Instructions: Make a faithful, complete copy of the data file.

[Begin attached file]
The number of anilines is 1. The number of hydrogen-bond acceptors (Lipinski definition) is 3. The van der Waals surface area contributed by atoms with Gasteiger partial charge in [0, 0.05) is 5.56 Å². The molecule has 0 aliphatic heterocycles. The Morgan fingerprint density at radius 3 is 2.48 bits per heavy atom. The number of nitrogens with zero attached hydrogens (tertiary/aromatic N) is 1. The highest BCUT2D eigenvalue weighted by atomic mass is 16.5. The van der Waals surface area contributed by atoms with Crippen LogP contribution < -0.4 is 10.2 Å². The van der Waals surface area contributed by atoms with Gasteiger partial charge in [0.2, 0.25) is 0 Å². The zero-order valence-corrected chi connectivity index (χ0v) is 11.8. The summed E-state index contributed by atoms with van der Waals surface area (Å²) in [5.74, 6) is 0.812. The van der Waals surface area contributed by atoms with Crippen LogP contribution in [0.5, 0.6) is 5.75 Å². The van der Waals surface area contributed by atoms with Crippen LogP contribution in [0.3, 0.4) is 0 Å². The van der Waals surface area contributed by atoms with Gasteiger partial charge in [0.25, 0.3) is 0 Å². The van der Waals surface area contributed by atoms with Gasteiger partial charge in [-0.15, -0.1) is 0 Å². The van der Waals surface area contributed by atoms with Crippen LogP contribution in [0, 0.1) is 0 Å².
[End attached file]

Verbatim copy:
The number of anilines is 1. The number of hydrogen-bond acceptors (Lipinski definition) is 3. The van der Waals surface area contributed by atoms with Gasteiger partial charge in [0, 0.05) is 5.56 Å². The molecule has 0 aliphatic heterocycles. The Morgan fingerprint density at radius 3 is 2.48 bits per heavy atom. The number of nitrogens with zero attached hydrogens (tertiary/aromatic N) is 1. The highest BCUT2D eigenvalue weighted by atomic mass is 16.5. The van der Waals surface area contributed by atoms with Crippen LogP contribution < -0.4 is 10.2 Å². The van der Waals surface area contributed by atoms with Gasteiger partial charge in [0.2, 0.25) is 0 Å². The zero-order valence-corrected chi connectivity index (χ0v) is 11.8. The summed E-state index contributed by atoms with van der Waals surface area (Å²) in [5.74, 6) is 0.812. The van der Waals surface area contributed by atoms with Crippen LogP contribution in [0.5, 0.6) is 5.75 Å². The van der Waals surface area contributed by atoms with Crippen LogP contribution in [0.3, 0.4) is 0 Å². The van der Waals surface area contributed by atoms with Gasteiger partial charge in [0.25, 0.3) is 0 Å². The van der Waals surface area contributed by atoms with Gasteiger partial charge in [-0.15, -0.1) is 0 Å². The van der Waals surface area contributed by atoms with Crippen LogP contribution in [0, 0.1) is 0 Å².